Former NY Senator Gets Prison for Nepotism

     MANHATTAN (CN) — Dean Skelos will spend five years in prison, a federal judge ruled Thursday, closing the book on a nepotistic corruption scheme in which the New York Republican traded favorable legislation for his son’s advancement.
     That son, Adam Skelos, faces a slightly lengthier sentence of 6 1/2 years.
     It was the prospect of a $600,000 apartment and pool for the younger Skelos that set the wheels of the scheme in motion.
     Though Adam Skelos had more than a hundred thousand dollars to his name in 2010, he sought the rest from his powerful father, then majority leader of the New York Senate.
     Along with New York Gov. Andrew Cuomo, Dean Skelos had a reputation as one of Albany’s proverbial “three men in a room.”
     The third leg of that trio, recently disgraced Assembly Speaker Sheldon Silver, was sentenced to 12 years in prison last week for his own multimillion corruption scheme.
     Unlike the Silver trial, however, the prosecution of the Skelos family featured evidence of lurid, wiretapped conversations of the father and son speaking about their scheme.
     These chats made an impact on U.S. District Judge Kimba Wood at sentencing today.
     “Your cynicism in abusing your power has been exposed in your own words,” she said at a hearing that stretched for nearly 2 1/2 hours.
     The 68-year-old former senator delivered contrite but emotionally controlled remarks to the court about how he lost his way to benefit his son.
     “Somewhere along the way, my judgment became clouded,” he said.
     Playing to his Hellenic roots, the politician mentioned the blockbuster “My Big Fat Greek Wedding” in discussing how his family has been the “backbone of my existence.”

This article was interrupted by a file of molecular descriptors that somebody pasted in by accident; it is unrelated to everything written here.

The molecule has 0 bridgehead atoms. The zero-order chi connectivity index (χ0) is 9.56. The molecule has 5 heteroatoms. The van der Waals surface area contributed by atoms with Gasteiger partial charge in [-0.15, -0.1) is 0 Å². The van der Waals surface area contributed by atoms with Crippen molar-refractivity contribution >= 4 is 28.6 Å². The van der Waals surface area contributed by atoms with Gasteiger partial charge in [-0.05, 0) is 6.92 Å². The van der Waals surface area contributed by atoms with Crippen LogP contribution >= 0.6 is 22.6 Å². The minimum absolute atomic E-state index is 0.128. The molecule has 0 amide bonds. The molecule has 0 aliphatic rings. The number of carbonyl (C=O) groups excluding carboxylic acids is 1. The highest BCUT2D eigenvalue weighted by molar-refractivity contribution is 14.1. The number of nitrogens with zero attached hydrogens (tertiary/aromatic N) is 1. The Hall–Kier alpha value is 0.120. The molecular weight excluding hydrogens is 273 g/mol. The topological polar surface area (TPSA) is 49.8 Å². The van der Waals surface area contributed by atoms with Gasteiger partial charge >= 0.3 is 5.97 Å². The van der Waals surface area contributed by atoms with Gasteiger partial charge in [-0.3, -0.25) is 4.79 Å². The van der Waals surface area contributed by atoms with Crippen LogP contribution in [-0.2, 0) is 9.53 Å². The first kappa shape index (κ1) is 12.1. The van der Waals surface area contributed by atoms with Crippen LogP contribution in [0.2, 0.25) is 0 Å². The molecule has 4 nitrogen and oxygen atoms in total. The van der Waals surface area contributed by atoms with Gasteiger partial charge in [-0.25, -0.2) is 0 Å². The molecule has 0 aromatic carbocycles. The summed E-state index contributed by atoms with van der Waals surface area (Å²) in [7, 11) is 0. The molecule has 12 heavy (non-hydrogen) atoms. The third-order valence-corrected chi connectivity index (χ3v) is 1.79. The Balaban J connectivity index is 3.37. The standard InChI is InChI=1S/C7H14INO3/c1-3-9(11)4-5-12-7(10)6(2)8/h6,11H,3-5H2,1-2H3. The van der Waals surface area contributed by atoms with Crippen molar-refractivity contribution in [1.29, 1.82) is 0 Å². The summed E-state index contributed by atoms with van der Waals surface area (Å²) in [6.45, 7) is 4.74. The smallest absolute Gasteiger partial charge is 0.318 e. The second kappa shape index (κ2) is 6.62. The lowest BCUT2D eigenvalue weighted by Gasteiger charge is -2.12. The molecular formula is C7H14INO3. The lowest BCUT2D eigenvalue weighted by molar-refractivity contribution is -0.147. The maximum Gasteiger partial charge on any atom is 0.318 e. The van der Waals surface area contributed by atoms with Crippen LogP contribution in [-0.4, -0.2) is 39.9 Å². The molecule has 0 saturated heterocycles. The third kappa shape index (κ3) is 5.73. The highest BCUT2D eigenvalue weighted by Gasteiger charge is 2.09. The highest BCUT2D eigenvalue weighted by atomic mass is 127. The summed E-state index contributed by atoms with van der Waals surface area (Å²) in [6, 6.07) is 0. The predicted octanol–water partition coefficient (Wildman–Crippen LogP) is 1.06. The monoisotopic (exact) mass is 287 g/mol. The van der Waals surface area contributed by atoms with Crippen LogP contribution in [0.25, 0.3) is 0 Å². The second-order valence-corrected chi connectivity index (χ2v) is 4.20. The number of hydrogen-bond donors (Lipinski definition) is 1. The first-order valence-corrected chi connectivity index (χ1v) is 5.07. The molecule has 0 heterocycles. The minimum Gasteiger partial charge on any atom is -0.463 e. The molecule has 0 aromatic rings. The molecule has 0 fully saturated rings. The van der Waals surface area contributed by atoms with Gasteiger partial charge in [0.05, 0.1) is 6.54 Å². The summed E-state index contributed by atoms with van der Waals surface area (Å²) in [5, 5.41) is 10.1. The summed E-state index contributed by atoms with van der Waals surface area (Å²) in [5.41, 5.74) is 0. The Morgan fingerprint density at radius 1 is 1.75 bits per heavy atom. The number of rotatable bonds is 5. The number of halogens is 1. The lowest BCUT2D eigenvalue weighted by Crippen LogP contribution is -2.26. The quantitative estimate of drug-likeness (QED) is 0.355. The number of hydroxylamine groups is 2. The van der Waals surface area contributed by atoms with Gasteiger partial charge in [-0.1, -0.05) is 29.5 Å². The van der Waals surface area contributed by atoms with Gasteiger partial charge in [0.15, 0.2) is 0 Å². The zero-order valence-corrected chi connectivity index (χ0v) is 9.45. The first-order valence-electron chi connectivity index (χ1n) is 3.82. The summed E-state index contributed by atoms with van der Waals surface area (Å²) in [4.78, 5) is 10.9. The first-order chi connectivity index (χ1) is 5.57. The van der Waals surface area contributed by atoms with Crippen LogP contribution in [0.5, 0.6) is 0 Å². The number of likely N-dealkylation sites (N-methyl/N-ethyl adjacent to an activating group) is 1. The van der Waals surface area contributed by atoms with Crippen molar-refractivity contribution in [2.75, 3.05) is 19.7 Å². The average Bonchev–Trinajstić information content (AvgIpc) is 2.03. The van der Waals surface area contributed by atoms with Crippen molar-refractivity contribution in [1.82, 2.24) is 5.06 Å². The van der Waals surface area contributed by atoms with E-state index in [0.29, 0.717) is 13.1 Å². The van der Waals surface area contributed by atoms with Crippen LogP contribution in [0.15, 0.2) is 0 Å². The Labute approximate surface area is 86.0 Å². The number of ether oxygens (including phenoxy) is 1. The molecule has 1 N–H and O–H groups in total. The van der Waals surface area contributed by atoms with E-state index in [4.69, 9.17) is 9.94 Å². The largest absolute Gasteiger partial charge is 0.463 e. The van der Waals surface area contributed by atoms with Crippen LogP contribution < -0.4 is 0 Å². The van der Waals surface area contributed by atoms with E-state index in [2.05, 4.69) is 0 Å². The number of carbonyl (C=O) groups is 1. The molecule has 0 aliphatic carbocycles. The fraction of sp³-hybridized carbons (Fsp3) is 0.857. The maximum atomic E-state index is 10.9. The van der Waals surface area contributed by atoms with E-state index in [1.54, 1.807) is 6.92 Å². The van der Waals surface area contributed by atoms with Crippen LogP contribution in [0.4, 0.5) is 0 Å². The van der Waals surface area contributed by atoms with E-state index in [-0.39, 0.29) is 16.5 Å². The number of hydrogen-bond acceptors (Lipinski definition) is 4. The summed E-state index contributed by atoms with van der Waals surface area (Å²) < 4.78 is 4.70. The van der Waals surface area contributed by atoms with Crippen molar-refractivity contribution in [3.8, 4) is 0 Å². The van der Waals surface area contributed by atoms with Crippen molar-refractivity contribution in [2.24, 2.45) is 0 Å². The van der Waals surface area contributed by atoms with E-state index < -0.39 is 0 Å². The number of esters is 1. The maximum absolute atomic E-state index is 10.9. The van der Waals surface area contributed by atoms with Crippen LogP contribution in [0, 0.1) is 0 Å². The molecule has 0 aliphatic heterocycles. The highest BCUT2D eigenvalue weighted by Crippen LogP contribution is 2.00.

For Wood, evidence showed that the senator “ignored his moral compass,” while his son “appeared to have no moral compass.”
     Evidence from the trial that demonstrated included a recording in which Adam Skelos threatened to “bash in” the head of a man who would not bend to his influence.
     An adoptive child who has struggled with drug and alcohol addiction, Adam Skelos choked up as he told the court how his “selfish and reckless” behavior led to the “destruction of the only person who showed me unconditional love.”
     “I deeply regret what I have done and commit to becoming a better person,” he said.
     In a string of prosecutions that the tabloids called “Albany on Trial,” separate juries found that Skelos and Silver sought favors from Glenwood Management, the state’s largest developer.
     Charles Dorego, the company’s general counsel, spent days on the stand regaling jurors about how Sen. Skelos and his son repeatedly “badgered” him to find a job for Adam.
     Despite considering the request “inappropriate,” Dorego testified that helped connect Adam with Glenwood’s contacts at the Arizona-based contractor AbTech to stay in the senator’s good graces.
     AbTech, a fracking contractor, also sought help pushing through a storm-water initiative in Long Island.
     Lawyers for the Skelos family failed to convince a jury that the senator’s prosecution was an attempt to criminalize the senator being a doting father.
     The senator’s lawyer Robert Gage, however, continued to make the case that this paternal instinct and legislative accomplishments deserved mercy.